I know we’ve covered a Rollei 400 speed B&W before, but I swear this is different! That one was RPX 400, which is a panchromatic film made by Harman in jolly good England, while Retro 400s, which we will be talking about today is a bit more special.
Its a super-panchromatic film that can cut through fog due to its increased sensitivity to red light. This also means it has near infrared capabilities. So you can shoot it with a red filter if you so desire. Considering this isn’t necessarily advertised or made obvious by any marketing materials, you might be wondering where this unique film comes from and what is its origins.
The first clue is the fact that it says made in Belgium on the packaging. There is only one company making films in Belgium these days, and that is Agfa-Gevaert. But AgfaPhoto went defunct back in 2005, so who is this Agfa-Gevaert? They were the original parent company of AgfaPhoto who sold off the photo division back in 2004. But their Belgian industrial operations is still functional, producing aerial film for industrial and military applications.
This is the reason for its super panchromatic, near infrared capabilities. Aviphot Pan 400S, as it’s actually called, is capable of “penetrating haze, fog and other atmospheric conditions” as stated on its datasheet. Made for mapping terrain, it’s designed to be able to cut through low clouds. Not only that, due to its military applications, it can be processed differently for different results depending on what purpose you’re using the film for just through development temperatures. It also dries quickly and is also equipped with an anti scratch and anti static coating to help with scanning. This is all great properties to have for longevity and archival purposes, too.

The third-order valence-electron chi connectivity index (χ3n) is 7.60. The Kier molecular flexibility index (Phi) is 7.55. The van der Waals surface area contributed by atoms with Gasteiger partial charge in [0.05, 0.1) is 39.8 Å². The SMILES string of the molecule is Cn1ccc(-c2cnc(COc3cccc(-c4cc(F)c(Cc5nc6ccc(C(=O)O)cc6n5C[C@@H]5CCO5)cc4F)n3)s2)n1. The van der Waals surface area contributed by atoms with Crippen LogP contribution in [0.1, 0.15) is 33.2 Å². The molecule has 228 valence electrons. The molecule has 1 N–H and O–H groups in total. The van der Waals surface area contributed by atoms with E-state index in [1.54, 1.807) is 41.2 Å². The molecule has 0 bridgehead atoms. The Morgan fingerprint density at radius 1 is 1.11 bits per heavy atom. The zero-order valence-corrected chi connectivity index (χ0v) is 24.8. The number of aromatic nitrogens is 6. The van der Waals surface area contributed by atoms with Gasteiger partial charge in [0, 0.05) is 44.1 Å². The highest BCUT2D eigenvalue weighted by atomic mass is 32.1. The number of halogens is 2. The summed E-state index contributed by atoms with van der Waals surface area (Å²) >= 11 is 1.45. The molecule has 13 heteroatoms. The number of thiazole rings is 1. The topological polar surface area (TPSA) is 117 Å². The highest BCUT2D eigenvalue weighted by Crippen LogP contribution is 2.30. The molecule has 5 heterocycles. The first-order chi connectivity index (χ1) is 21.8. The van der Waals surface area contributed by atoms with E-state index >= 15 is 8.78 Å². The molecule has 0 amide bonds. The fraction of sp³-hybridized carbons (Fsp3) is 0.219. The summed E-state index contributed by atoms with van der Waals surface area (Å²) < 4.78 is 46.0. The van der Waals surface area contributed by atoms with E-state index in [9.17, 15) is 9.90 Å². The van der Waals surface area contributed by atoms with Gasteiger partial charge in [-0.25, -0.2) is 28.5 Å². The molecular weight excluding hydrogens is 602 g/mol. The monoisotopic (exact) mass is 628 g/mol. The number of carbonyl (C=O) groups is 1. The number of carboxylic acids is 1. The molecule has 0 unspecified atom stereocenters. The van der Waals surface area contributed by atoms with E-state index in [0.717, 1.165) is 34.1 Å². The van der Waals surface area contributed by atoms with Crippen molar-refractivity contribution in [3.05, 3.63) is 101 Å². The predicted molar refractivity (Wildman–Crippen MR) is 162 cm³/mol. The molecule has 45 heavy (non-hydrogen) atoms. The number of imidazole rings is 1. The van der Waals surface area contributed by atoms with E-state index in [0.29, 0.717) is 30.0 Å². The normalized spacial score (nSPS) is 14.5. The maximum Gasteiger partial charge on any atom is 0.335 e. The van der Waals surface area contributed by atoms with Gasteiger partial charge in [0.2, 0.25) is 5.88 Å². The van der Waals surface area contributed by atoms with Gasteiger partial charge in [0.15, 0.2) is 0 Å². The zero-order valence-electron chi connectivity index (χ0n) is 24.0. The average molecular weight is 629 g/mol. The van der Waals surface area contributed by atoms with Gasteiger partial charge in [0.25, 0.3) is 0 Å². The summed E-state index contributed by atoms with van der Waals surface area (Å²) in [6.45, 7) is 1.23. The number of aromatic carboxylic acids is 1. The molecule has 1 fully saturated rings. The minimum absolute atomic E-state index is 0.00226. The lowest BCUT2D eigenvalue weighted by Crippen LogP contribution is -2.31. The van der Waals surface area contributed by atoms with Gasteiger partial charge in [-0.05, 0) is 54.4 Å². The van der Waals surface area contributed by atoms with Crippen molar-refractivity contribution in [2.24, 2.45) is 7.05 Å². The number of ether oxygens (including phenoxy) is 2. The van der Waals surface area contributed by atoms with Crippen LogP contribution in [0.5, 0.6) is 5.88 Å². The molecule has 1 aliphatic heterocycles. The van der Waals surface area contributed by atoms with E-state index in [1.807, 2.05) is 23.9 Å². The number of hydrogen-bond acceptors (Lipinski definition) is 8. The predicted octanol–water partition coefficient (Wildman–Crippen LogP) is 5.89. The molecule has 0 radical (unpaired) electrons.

It’s basically the almost perfect modern day film. I personally have been loving it more and more with every roll I’ve been shooting due to the medium-high contrast and the low grain characteristic that isn’t overly gritty. I’ve used two different developers with it, Blazinal and HC-110, and the latter, by far, offers that slightly smooth painterly look while maintaining that film aesthetic that really does it for me. It’s great for those gritty, old school street or documentary style photos.
Of course, its hard to tell B&W films apart. What makes this different from say, Ilford HP5+ or Kodak Tri-X? The first thing of course is the fact that it offers really fine grain and more contrast at 400 speed than other comparable film stocks. The second most noticeable trait is the negative itself. It’s a lot thinner and more slippery than most other films. This is not an indicator of the quality, this is simply due to the features I mentioned above in regards to its archival properties.
So when would you use this film? Of course, you could replace your daily dose of HP5+ or Tri-x with this. It’s not as expensive as you’d think (regular price $9.94 for 35mm and $10.70 for 120, making it cheaper than any of Kodak’s B&W films). You could also definitely use it for those big B&W landscapes. With its fine grain and various developing possibilities you can expect spectacular results with highlight and shadow detail retention. It was made for mapping terrain after all.
Like usual, it will be 10% off online and in store this Friday and Saturday only! In the meantime, here’s some sample shots courtesy of me.